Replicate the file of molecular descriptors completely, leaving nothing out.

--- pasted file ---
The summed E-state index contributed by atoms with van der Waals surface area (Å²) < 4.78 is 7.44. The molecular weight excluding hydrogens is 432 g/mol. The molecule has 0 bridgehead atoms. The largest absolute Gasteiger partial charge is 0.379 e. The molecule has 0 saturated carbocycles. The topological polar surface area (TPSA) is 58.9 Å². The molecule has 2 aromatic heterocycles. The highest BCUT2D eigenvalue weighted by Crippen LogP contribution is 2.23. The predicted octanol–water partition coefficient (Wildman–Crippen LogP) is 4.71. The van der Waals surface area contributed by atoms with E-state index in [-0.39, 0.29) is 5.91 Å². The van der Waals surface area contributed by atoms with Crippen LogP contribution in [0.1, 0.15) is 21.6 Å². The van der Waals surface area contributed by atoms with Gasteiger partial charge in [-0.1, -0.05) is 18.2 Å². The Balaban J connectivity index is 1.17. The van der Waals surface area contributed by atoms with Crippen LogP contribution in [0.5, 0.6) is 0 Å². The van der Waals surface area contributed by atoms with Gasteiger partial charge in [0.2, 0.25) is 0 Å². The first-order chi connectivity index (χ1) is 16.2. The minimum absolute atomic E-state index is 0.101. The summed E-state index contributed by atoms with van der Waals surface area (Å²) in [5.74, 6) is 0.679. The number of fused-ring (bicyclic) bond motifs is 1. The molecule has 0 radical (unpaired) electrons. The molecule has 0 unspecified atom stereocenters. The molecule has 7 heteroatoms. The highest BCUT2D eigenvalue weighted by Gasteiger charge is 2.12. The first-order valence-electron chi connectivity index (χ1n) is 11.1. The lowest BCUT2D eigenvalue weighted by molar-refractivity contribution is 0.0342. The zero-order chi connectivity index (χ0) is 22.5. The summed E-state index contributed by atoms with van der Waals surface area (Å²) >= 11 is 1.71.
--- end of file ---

The summed E-state index contributed by atoms with van der Waals surface area (Å²) < 4.78 is 7.44. The molecular weight excluding hydrogens is 432 g/mol. The molecule has 0 bridgehead atoms. The largest absolute Gasteiger partial charge is 0.379 e. The molecule has 0 saturated carbocycles. The topological polar surface area (TPSA) is 58.9 Å². The molecule has 2 aromatic heterocycles. The highest BCUT2D eigenvalue weighted by Crippen LogP contribution is 2.23. The predicted octanol–water partition coefficient (Wildman–Crippen LogP) is 4.71. The van der Waals surface area contributed by atoms with E-state index in [-0.39, 0.29) is 5.91 Å². The van der Waals surface area contributed by atoms with Crippen LogP contribution in [0.1, 0.15) is 21.6 Å². The van der Waals surface area contributed by atoms with Gasteiger partial charge in [-0.1, -0.05) is 18.2 Å². The Balaban J connectivity index is 1.17. The van der Waals surface area contributed by atoms with Crippen LogP contribution in [0.5, 0.6) is 0 Å². The van der Waals surface area contributed by atoms with Gasteiger partial charge in [0.2, 0.25) is 0 Å². The first-order chi connectivity index (χ1) is 16.2. The minimum absolute atomic E-state index is 0.101. The summed E-state index contributed by atoms with van der Waals surface area (Å²) in [5.74, 6) is 0.679. The number of fused-ring (bicyclic) bond motifs is 1. The molecule has 0 radical (unpaired) electrons. The molecule has 0 unspecified atom stereocenters. The molecule has 7 heteroatoms. The highest BCUT2D eigenvalue weighted by Gasteiger charge is 2.12. The first-order valence-electron chi connectivity index (χ1n) is 11.1. The lowest BCUT2D eigenvalue weighted by molar-refractivity contribution is 0.0342. The zero-order chi connectivity index (χ0) is 22.5. The summed E-state index contributed by atoms with van der Waals surface area (Å²) >= 11 is 1.71.